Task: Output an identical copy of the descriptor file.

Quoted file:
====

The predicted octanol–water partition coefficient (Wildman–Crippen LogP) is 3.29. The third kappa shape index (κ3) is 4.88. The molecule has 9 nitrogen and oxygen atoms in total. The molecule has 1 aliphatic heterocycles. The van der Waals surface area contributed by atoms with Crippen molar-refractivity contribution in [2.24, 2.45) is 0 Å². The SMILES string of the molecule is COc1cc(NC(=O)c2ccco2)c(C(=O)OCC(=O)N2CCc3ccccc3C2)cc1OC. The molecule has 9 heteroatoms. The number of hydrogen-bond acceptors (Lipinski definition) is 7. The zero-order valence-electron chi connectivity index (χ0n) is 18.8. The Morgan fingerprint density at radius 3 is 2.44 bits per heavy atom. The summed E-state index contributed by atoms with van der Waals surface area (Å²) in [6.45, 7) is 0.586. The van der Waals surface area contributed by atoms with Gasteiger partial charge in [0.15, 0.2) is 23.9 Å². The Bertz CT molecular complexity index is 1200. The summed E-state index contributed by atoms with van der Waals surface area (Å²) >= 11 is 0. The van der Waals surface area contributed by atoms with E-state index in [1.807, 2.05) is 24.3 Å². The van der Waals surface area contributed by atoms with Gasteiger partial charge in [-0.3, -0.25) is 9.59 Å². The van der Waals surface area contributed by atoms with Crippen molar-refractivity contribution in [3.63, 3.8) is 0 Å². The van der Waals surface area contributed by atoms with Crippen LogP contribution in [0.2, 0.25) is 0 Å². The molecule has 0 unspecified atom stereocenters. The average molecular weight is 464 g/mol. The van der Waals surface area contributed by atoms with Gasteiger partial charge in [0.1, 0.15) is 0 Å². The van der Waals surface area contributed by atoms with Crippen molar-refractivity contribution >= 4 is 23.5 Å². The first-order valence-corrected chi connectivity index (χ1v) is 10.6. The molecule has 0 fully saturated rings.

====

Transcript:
The predicted octanol–water partition coefficient (Wildman–Crippen LogP) is 3.29. The third kappa shape index (κ3) is 4.88. The molecule has 9 nitrogen and oxygen atoms in total. The molecule has 1 aliphatic heterocycles. The van der Waals surface area contributed by atoms with Crippen molar-refractivity contribution in [2.24, 2.45) is 0 Å². The SMILES string of the molecule is COc1cc(NC(=O)c2ccco2)c(C(=O)OCC(=O)N2CCc3ccccc3C2)cc1OC. The molecule has 9 heteroatoms. The number of hydrogen-bond acceptors (Lipinski definition) is 7. The zero-order valence-electron chi connectivity index (χ0n) is 18.8. The Morgan fingerprint density at radius 3 is 2.44 bits per heavy atom. The summed E-state index contributed by atoms with van der Waals surface area (Å²) in [6.45, 7) is 0.586. The van der Waals surface area contributed by atoms with Gasteiger partial charge in [0.15, 0.2) is 23.9 Å². The Bertz CT molecular complexity index is 1200. The summed E-state index contributed by atoms with van der Waals surface area (Å²) >= 11 is 0. The van der Waals surface area contributed by atoms with E-state index in [1.807, 2.05) is 24.3 Å². The van der Waals surface area contributed by atoms with Gasteiger partial charge in [-0.3, -0.25) is 9.59 Å². The van der Waals surface area contributed by atoms with Crippen molar-refractivity contribution in [3.63, 3.8) is 0 Å². The van der Waals surface area contributed by atoms with Crippen LogP contribution in [0.2, 0.25) is 0 Å². The molecule has 0 unspecified atom stereocenters. The average molecular weight is 464 g/mol. The van der Waals surface area contributed by atoms with Gasteiger partial charge in [0.1, 0.15) is 0 Å². The van der Waals surface area contributed by atoms with Crippen molar-refractivity contribution >= 4 is 23.5 Å². The first-order valence-corrected chi connectivity index (χ1v) is 10.6. The molecule has 0 fully saturated rings.